The European Union is sponsoring a consortium of NGOs seeking to combat the problem of chronic malnutrition in Guatemala.
Malnutrition affects one in two Guatemalan children. And it leaves families ill-equipped to deal with unexpected weather events, as Glenda Rodas, from Action Against Hunger, explains.
“These are poor families who live day by day. Families that grow basic crops and live solely by them - but in the end, their main problem remains chronic malnutrition. Having these crises hitting harder each year, they’re forced to invent survival strategies,” she says.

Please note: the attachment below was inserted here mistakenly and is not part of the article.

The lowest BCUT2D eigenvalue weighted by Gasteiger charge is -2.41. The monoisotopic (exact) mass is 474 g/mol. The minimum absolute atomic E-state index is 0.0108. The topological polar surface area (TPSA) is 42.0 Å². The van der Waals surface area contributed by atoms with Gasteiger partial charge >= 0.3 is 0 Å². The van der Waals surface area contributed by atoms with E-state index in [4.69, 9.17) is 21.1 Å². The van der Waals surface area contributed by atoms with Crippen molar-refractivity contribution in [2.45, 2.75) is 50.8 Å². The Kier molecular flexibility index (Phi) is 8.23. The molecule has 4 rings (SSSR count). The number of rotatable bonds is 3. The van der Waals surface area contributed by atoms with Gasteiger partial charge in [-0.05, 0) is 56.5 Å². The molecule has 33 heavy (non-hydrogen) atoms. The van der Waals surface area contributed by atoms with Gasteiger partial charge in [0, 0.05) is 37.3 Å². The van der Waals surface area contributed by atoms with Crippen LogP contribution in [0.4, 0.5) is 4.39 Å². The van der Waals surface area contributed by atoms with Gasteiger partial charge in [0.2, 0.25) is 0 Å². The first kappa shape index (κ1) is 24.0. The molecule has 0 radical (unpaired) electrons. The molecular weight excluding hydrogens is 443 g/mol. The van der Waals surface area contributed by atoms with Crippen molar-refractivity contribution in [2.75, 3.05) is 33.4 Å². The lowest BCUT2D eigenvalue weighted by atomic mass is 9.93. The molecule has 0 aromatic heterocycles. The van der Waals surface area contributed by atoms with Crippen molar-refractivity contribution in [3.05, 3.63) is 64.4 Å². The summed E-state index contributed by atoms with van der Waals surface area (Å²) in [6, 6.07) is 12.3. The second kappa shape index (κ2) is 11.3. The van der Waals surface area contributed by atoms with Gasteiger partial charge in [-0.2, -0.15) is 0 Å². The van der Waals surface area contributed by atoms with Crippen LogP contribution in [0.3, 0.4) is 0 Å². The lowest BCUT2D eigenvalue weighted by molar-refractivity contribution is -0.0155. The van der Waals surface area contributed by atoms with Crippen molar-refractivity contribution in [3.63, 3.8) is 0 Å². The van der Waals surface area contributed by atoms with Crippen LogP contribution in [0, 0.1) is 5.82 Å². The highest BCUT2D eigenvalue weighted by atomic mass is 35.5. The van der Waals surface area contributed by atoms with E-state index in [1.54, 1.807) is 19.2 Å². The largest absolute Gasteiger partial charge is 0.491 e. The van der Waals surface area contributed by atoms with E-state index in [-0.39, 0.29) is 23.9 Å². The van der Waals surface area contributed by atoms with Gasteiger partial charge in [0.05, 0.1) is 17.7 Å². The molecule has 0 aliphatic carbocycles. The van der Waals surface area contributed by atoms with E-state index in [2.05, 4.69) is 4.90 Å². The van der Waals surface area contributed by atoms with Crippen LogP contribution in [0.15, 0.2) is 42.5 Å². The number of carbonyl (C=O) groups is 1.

“These coping mechanisms, these ‘survival strategies’, can start with dropping a daily meal, sending family members away to eat because there’s not enough at home. Families might decrease food portions. They go from these kinds of strategies to getting into debt and selling parcels of land or agricultural tools. The problem is that these are temporary solutions, because when they finish the money they get from these sales, they fail again. It's a vicious cycle.“
“These crises become chronic. They happen over and over again, families falling into the same situation. It’s no surprise, then, that when a crisis like a drought hits them, they don't know how to get out of it. "
Watch the interview with Glenda Rodas in the video player above